OUR TOWN c. 1850 - 2000


No. 19.
In 1851, the lessor of the original property on this site was Sir John Vesey Parnell (1805-1883), also known as Lord Congleton. He was an interesting character, noted for his generosity and austere lifestyle. He married three times (His first wife the daughter of Cork-born Edward Cronin, a pioneer of homeopathy and one of the founders of the Plymouth Brethren movement; his second an Armenian widow living in Persia). He translated the Psalms - still in print today - and, at one stage, got into a bit of bother with local Muslims when he was a Plymouth Brethren missionary in Baghdad. He was also related to Charles Stewart Parnell. The Parnell family once owned the Rock of Dunamaise before it was handed over to the nation via the National Monuments Commission.

Francis Bates was an early occupier of the original building here, followed by John Doran, a Provision dealer, who was here until the late 1870's. He, in turn, was followed by William Costigan, a Baker.

Both this and the next building date from the 1880's. In 1901 there were two families living here:
(a) Isabella Kerr, a widowed shopkeeper from County Antrim, and her boarder Ellen Dillon, a middle-aged seamstress.
(b) Sarah Boyd, also a widow. A dressmaker, originally from Cork city, she lived here with her son, a printer/compositer (presumably in the Leinster Express just around the corner), and her schoolgoing son and daughter. She also kept five boarders, three of whom were printers.

They were succeeded by the Metcalfe family who, into living memory, had a small grocery and sweet shop here. In 1911, Julia Metcalfe lived here with her daughter Jane Anna and son Edward George. The latter died in 1948 and is interred in St Peter's churchyard. The last Metcalfe to live here was Julia's grandson Harry, who, like his father and grandfather, was a plasterer by trade. After his death in 1992, the premises lay vacant for some years until, in the late 90's, Bourke's Cabs (Waiting Room Available) set up here. Home & Away Cabs was succeeded by Streetcars, another taxi service, and Bruce Betting which, in turn, gave way to Ladbrokes. In March 2018, the building was occupied by its third betting office, Boyle Sports.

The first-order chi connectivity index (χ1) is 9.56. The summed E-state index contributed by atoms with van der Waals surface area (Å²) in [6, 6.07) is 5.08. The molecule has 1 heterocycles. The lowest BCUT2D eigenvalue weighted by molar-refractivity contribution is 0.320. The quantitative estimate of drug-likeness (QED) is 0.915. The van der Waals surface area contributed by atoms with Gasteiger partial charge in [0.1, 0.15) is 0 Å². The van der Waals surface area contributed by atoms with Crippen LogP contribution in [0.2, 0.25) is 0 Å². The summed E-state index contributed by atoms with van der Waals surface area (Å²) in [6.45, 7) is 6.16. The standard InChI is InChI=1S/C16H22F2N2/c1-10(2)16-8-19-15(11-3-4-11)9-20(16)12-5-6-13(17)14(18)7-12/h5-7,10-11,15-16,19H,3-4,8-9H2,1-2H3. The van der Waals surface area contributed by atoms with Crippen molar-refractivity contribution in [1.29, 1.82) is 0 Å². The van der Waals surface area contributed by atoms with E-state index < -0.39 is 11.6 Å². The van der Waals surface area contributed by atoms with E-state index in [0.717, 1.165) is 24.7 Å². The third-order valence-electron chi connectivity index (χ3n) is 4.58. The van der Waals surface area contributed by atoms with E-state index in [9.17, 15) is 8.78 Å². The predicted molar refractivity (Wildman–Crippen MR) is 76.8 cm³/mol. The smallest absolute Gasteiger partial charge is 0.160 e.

No. 18.
From the middle of the century until the 1880's, a Richard Harris was leasing the premises on this site from Mrs Mary Gleeson and Mrs Anne Dunne. He was succeeded by Thomas Jestin and, from at least 1894, this was a shop and bakery run by Martin Nolan from Dunlavin, Co. Wicklow and his wife Bridget. Their fate would melt a heart of stone: Of the six family members listed on the Census Form of March 31st, 1901, four were to die of tuberculosis. Until the discovery of effective antibiotics in the 1940's, this disease, commonly known as TB and Consumption (because it was said to 'consume' its victims), was rampant and greatly feared throughout the country.

The premises were vacant for a while before Kathleen Fitzpatrick began business here in the early 1920's. In the 1960's, her quaint little shop might have seemed positively Dickensian, but its owner was certainly no relic from times past. Something that young lads soon discovered when they offered her a ha'penny transformed by silver paper into a chance-your-arm shilling. The business was later run by her niece, Peggy. In more recent years, Paddy Conroy and family lived here. The door on the right led into the butchers shop (what the old people used to call a 'butcher's stall') he opened there with Andy O'Neill in 1969. The entire building was demolished in 2008 and replaced by a new Ladbrokes Betting Office. The net result was that, in 2012, both buildings in the picture above were Ladbrokes Betting Offices.

N.B. The 1911 Census Form has these two houses listed in the wrong order.